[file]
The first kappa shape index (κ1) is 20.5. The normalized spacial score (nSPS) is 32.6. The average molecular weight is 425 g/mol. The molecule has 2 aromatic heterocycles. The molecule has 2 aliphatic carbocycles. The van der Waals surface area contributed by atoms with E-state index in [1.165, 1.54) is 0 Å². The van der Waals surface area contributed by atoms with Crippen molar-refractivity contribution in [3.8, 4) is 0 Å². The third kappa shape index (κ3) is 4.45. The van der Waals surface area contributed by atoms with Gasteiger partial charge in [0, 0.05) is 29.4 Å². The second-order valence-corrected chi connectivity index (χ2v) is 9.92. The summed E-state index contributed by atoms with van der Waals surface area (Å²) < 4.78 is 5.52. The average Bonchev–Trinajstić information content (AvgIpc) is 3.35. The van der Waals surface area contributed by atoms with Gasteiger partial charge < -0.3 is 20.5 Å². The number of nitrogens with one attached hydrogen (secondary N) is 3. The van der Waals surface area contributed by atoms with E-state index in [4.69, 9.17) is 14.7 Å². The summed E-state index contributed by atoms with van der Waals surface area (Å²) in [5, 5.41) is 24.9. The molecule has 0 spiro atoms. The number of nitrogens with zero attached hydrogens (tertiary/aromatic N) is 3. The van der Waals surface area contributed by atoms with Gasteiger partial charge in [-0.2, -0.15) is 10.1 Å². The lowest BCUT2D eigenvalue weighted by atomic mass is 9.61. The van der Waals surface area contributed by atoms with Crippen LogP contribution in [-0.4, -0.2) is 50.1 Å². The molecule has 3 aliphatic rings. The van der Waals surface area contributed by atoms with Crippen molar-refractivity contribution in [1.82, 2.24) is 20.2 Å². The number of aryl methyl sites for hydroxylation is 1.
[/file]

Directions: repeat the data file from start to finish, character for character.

The first kappa shape index (κ1) is 20.5. The normalized spacial score (nSPS) is 32.6. The average molecular weight is 425 g/mol. The molecule has 2 aromatic heterocycles. The molecule has 2 aliphatic carbocycles. The van der Waals surface area contributed by atoms with E-state index in [1.165, 1.54) is 0 Å². The van der Waals surface area contributed by atoms with Crippen molar-refractivity contribution in [3.8, 4) is 0 Å². The third kappa shape index (κ3) is 4.45. The van der Waals surface area contributed by atoms with Gasteiger partial charge in [0, 0.05) is 29.4 Å². The second-order valence-corrected chi connectivity index (χ2v) is 9.92. The summed E-state index contributed by atoms with van der Waals surface area (Å²) < 4.78 is 5.52. The average Bonchev–Trinajstić information content (AvgIpc) is 3.35. The van der Waals surface area contributed by atoms with Gasteiger partial charge < -0.3 is 20.5 Å². The number of nitrogens with one attached hydrogen (secondary N) is 3. The van der Waals surface area contributed by atoms with E-state index in [4.69, 9.17) is 14.7 Å². The summed E-state index contributed by atoms with van der Waals surface area (Å²) in [5, 5.41) is 24.9. The molecule has 0 spiro atoms. The number of nitrogens with zero attached hydrogens (tertiary/aromatic N) is 3. The van der Waals surface area contributed by atoms with Gasteiger partial charge in [-0.2, -0.15) is 10.1 Å². The lowest BCUT2D eigenvalue weighted by atomic mass is 9.61. The van der Waals surface area contributed by atoms with Crippen LogP contribution in [-0.4, -0.2) is 50.1 Å². The molecule has 3 aliphatic rings. The van der Waals surface area contributed by atoms with Crippen molar-refractivity contribution in [1.82, 2.24) is 20.2 Å². The number of aryl methyl sites for hydroxylation is 1.